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DateAgeEvent 1642Birth of Isaac Newton 165512Attends Grantham Grammar School 166118Goes up to Trinity College, Cambridge 166522 Jan: Graduates Bachelor of Arts at Cambridge Aug: Moves back to Lincolnshire because of the plague 166724Return to Cambridge, elected Fellow of Trinity 166926Elected Lucasian Professor of Mathematics 167229Elected Fellow of the Royal Society 168441Halley’s visit leads to preparation of Principia 168744Publication of Principia 168946Member of Parliament for Cambridge University 169350Mental breakdown 169653Moves to London as Warden of the Mint 170057Master of the Mint 170360Elected President of the Royal Society 170461Publication of Opticks 170562Knighted by Queen Anne 172784Death of Isaac Newton

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In the beginning of the year 1665 I found the Method of approximating series & the Rule for reducing any dignity of any Binomial into such a series. The same year in May I found the method of Tangents of Gregory and Slusius, & in November had the direct method of fluxions & the next year in January had the Theory of Colours & in May following I had entrance into y e inverse method of fluxions. Plague Years

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And the same year I began to think of gravity extending to ye orb of the Moon &... I deduced that the forces w ch keep the Planets in their Orbs must [be] reciprocally as the squares of their distances from the centres about w ch they revolve: & thereby compared the force requisite to keep the Moon in her Orb with the force of gravity at the surface of the earth, & found them answer pretty nearly. Plague Years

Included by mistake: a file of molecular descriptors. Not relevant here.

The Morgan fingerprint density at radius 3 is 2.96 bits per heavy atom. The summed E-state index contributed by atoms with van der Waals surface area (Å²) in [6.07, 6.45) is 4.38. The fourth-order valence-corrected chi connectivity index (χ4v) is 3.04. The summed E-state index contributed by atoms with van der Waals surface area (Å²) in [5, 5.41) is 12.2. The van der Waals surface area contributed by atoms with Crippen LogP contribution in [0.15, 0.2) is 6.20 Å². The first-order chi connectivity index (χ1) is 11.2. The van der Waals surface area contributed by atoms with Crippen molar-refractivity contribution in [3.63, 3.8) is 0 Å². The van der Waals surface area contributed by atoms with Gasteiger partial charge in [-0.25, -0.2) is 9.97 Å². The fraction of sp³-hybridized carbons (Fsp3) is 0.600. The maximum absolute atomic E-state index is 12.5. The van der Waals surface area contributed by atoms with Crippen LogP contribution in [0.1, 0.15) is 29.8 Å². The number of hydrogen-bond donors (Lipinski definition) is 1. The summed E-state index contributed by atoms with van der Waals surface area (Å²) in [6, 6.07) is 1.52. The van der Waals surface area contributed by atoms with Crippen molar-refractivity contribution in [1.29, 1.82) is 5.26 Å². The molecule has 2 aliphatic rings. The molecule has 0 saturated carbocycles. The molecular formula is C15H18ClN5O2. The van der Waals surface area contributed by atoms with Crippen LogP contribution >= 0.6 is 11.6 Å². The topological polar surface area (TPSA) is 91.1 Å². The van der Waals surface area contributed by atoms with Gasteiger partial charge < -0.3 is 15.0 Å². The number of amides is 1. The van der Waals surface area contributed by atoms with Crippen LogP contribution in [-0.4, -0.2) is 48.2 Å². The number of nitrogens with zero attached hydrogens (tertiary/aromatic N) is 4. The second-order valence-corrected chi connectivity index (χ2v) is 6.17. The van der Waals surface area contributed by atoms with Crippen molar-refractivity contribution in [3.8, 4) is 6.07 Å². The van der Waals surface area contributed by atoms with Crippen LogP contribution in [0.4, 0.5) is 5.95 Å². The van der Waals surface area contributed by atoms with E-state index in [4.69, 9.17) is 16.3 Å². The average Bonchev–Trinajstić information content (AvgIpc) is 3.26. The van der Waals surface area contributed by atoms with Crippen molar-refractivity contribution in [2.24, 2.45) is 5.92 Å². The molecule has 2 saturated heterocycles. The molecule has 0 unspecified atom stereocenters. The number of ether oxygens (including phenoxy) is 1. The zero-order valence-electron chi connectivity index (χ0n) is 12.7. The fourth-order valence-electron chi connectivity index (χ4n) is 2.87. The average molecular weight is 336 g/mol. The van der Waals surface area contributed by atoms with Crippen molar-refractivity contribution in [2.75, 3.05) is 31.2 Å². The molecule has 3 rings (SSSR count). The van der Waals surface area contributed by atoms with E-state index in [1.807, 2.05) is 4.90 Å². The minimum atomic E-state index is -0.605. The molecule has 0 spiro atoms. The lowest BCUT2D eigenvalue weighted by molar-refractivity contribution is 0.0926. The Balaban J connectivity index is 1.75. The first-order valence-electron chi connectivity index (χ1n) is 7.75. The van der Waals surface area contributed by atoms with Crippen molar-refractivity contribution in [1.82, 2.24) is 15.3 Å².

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All this was in the two plague years of 1665— 1666. For in those days I was in the prime of my age for invention & minded Mathematicks & Philosophy more than at any time since. Plague Years

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Analysis by infinite series Manuscript page, 1665

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Close up of manuscript page

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DateAgeEvent 1642Birth of Isaac Newton 165512Attends Grantham Grammar School 166118Goes up to Trinity College, Cambridge 166522 Jan: Graduates Bachelor of Arts at Cambridge Aug: Moves back to Lincolnshire because of the plague 166724Return to Cambridge, elected Fellow of Trinity 166926Elected Lucasian Professor of Mathematics 167229Elected Fellow of the Royal Society 168441Halley’s visit leads to preparation of Principia 168744Publication of Principia 168946Member of Parliament for Cambridge University 169350Mental breakdown 169653Moves to London as Warden of the Mint 170057Master of the Mint 170360Elected President of the Royal Society 170461Publication of Opticks 170562Knighted by Queen Anne 172784Death of Isaac Newton

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166724Return to Cambridge, elected Fellow of Trinity 166926Elected Lucasian Professor of Mathematics 167229Elected Fellow of the Royal Society 168441Halley’s visit leads to preparation of Principia 168744Publication of Principia 168946Member of Parliament for Cambridge University 169350Mental breakdown